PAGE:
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Art in the Service of God

Neysa Grassi, my sister-in-law, is a renowned, contemporary artist whose paintings hang in the Philadelphia Museum of Art. Admittedly, I do not fully appreciate her work. I don’t recognize the nuance and subtly behind her style and technique, nor the mix of colors responsible for her uniquely individual creations. To put it bluntly, I am a boor. But fortunately for her there are people who do recognize her creative, artistic talents.  If you are not planning to be in Philly any time soon, you can Google her work or read about her art in the November 2011 issue of the prestigious magazine, “Art In America.”

How did such talented people contribute to Judaism’s early development? This week’s Torah reading, פרשת ויקהל-פקודי, as well as previous פרשיות of תרומה   and תצוה, is effusive in describing the design and construction of the משכן, “Mishkan” (portable Tabernacle), its furnishings and the clothes of the כהנים.  Why the need for such specificity and elaboration by God in the design of these objects? Moses should just bring together the best craftsmen and artisans to design the building, furniture and garb. If that process proves unruly, artists could submit their proposals on the various projects and the leadership of the nation would choose the winners. 

Clearly, this project was different in its purpose. The challenge for man in the service of God is to subordinate h/her will to His will. The design and construction of the Mishkan, as well as each individual object inside the Mishkan, could only reflect the will of God. Any personal creativity by the artist would, in this case, detract from the purpose of the building and its accessories. 

We all know that art is a very powerful medium to convey feelings and ideas. We are familiar with the adage, “A picture is worth a thousand words.” As we discussed in a previous dvar Torah for פרשת תרומה, every aspect of this structure and its furnishings was designed to educate and inspire a person in the pursuit of the knowledge of God. Only God, whose wisdom is infinite, could know the precise materials, shapes and images necessary to bring that goal about for all generations.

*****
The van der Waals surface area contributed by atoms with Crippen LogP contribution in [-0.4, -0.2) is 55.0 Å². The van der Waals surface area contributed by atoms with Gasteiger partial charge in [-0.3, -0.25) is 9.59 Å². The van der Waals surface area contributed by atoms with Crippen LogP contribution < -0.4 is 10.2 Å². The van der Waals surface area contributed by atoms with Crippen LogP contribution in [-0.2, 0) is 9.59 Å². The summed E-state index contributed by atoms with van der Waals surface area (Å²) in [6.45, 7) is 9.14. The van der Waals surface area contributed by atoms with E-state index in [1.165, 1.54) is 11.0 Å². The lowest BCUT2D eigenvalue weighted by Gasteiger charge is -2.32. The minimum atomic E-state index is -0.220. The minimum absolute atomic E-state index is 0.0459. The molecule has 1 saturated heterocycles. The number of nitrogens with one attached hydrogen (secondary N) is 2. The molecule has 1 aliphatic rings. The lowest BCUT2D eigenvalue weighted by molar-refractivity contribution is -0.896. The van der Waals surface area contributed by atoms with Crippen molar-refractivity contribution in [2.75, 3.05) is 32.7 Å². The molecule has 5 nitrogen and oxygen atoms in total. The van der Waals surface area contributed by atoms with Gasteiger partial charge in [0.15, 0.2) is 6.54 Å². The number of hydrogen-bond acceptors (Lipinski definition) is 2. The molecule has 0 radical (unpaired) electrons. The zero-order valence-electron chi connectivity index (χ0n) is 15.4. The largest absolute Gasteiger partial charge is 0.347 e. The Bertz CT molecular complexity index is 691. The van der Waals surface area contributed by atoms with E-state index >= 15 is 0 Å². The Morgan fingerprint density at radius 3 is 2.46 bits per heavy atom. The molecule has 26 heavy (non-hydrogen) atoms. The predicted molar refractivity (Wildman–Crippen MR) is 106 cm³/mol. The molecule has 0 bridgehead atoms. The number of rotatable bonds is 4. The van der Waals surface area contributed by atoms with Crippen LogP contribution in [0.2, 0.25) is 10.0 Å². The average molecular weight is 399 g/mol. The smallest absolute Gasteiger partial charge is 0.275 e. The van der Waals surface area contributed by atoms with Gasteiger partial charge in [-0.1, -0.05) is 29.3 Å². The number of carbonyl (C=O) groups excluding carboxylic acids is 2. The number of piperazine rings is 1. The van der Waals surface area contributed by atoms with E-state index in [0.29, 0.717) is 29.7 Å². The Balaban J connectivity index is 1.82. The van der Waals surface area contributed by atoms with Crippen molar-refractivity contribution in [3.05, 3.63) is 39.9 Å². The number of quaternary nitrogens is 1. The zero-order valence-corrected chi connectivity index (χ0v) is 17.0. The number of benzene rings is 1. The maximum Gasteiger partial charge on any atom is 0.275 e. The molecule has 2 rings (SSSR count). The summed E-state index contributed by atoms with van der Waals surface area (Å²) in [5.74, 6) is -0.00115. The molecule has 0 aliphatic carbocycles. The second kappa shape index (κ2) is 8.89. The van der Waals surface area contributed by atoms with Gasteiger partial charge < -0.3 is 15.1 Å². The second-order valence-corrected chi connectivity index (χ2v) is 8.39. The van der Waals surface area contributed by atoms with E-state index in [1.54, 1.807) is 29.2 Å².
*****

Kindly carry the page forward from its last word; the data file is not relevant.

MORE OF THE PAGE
Here, the greatness of these craftsmen and artistic women was that they followed the specs exactly as given to them by Moses which he had received directly from God. The Torah records that these artisans followed them to the iota without the slightest deviation. The Torah praises them for having done so. “In accordance with all that the Lord had commanded Moses, so did the Children of Israel do all the work.” (Shemot 39:42)

Their special talents were employed and directed at creating inspiring beauty exclusively in the service of God. Therefore, no personal or unique human identification could be associated with the objects produced. No artist could say, “That design was mine, that ornament was my idea.” No onlooker could say, “That was created by da Vinci, there’s a Monet or a Grassi.”  When Moses was unable to understand the blueprint or picture the final product, the Torah tells us God had to show him its finished form. Even Moses couldn’t invoke his authority and say, “This is how it should look, or this is how I want it to be.”

The challenge confronted in this week’s פרשה is one we each face in one way or another. The two greatest artisans of the time, Bezalel and Oholiab were chosen to oversee these projects precisely to model for us this high level of perfection. The סנהדרין הגדול , the Supreme Court of Judaism, had its chamber built as part of structure the Holy Temple. Why? The judges had to be present in order to oversee the priests and insure that their personal zealousness in performing this special sacrificial duty did not alter the explicit directions given by God. 

This attitude is required for every עבודת ה’, “service to God.” Can we subordinate our desires and personal preferences to fulfill God’s command whether it is to honor our parents, in the foods we eat, or the amount of charity we give? Artists were chosen to model this idea. Their calling and special talent resides in part, in their ability to capture and express the personal, but to direct this energy, creativity and skill in the service of God is no small accomplishment.

Let us join with all those throughout the world praying for peace in Ukraine.

Shabbat Shalom

Rabbi Robert Kaplan

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